It is time for affirmative action and quotas to end in America. And there is a solid chance this could happen later this year when the U.S. Supreme court hears the case Students for Fair Admissions v. Harvard College, my alma mater. While there are many reasons for affirmative action and quotas to end, three stand out: 1) they denigrate the principle of merit; 2) they discriminate against “successful” minorities; and 3) they are a 500-lb anvil on the scales of justice.
First, affirmative action and quotas should end because they denigrate the principle of merit. One of the central tenets of the American creed is that people will be judged as individuals, not as members of groups, and therefore will rise or fall based on their individual character and competence. Indeed, this is precisely what Martin Luther King, Jr., fought for: that people would be judged on their merit rather than their skin color or any other inherent characteristic that has no bearing on merit. Affirmative action and quotas support the exact opposite principle, that race, ethnicity, sex, and the like should be taken into account when hiring, promoting, admitting to college, and awarding government grants to people. This is none other than a continuation of the discriminatory policies of Jim Crow in the South.
Second, affirmative action and quotas should end because they actually discriminate against “successful” minorities. For example, Americans of Asian descent are not considered “minorities” for college admissions because they are extremely qualified academically. Indeed, because they are so qualified affirmative action policies and quotas actually discriminate against them in admissions. This is why the Students for Fair Admission is suing Harvard College.
Third, affirmative action and quotas should end because they are a 500-lb anvil on the scales of justice. Proponents of affirmative actions and quotas are fond of saying that these policies are “just a finger on the scales of justice” and that minorities that are admitted to prestigious colleges, hired and promoted by companies, and given government grants are “just as qualified” as white and Asian applicants that were denied college admissions, jobs, and the like. Yet research shows that this is definitively false; affirmative action and quotas are not a finger by rather a 500-lb anvil on the scales of justices. For example, Harvard’s own Office of Institutional Research found that Blacks are admitted at 15 times the rate and Hispanics are admitted at 4 times the rate their academic qualifications would suggest. As Manhattan Institute scholar Heather MacDonald writes:
“If Harvard admitted students based on their academic qualifications alone, Harvard would be 43 percent Asian, 38.4 percent white, 0.7 percent black, and 2.4 percent Hispanic, according to a 2013 study by Harvard’s Office of Institutional Research. Instead, Harvard’s undergraduates in 2013 were 43.2 percent white, 18.7 percent Asian, 10.5 percent black, and 9.5 percent Hispanic.”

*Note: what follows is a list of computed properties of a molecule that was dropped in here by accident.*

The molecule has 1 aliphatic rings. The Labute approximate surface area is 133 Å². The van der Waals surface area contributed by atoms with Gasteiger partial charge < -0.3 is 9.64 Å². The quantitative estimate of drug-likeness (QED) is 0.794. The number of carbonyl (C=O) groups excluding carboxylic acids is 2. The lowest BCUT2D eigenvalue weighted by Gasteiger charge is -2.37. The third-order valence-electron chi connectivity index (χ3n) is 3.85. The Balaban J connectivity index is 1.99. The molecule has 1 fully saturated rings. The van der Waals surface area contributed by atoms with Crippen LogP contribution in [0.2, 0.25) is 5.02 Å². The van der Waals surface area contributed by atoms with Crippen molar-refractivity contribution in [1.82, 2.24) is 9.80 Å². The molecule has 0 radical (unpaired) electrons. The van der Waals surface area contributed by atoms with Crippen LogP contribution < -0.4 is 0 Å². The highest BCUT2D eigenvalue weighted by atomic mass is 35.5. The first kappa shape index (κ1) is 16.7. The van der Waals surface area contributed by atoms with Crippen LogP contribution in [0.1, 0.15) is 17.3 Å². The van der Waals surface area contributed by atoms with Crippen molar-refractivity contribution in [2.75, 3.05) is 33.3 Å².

Likewise, Duke professor Peter Arcidiacono estimates that compared to a similarly qualified non-disadvantaged Asian male, an Hispanic applicant is 3 times more likely to be admitted to Harvard while a Black applicant is 4 times more likely to be admitted to Harvard. Arcidiacono writes:
“Race plays a significant role in admissions decisions. Consider the example of an Asian-American applicant who is male, is not disadvantaged, and has other characteristics that result in a 25% chance of admission… Changing his race to Hispanic (and leaving all other characteristics the same) would increase his chance of admission to 77%. Changing his race to African-American (again, leaving all other characteristics the same) would increase his chance of admission to 95%.”
Similar disparities have been found at other schools. For example, one study cited by MacDonald in her book The Diversity Delusion found that black applicants were up to 15 times more likely to be admitted to the UC Berkeley Law School than similarly qualified white applicants.
These statistics demonstrate that a person’s race really is playing a huge role in who gets into universities; clearly more than a finger is being placed on the scale.
Because they oppose the principle of merit, discriminate against successful minorities, and place a 500-lb anvil on the scales of justice, affirmative action and quotas need to end in America. And with the case Students for Fair Admissions v. Harvard College, the Supreme Court has the opportunity to do just that. Let’s hope that the Court has the courage to do the right thing.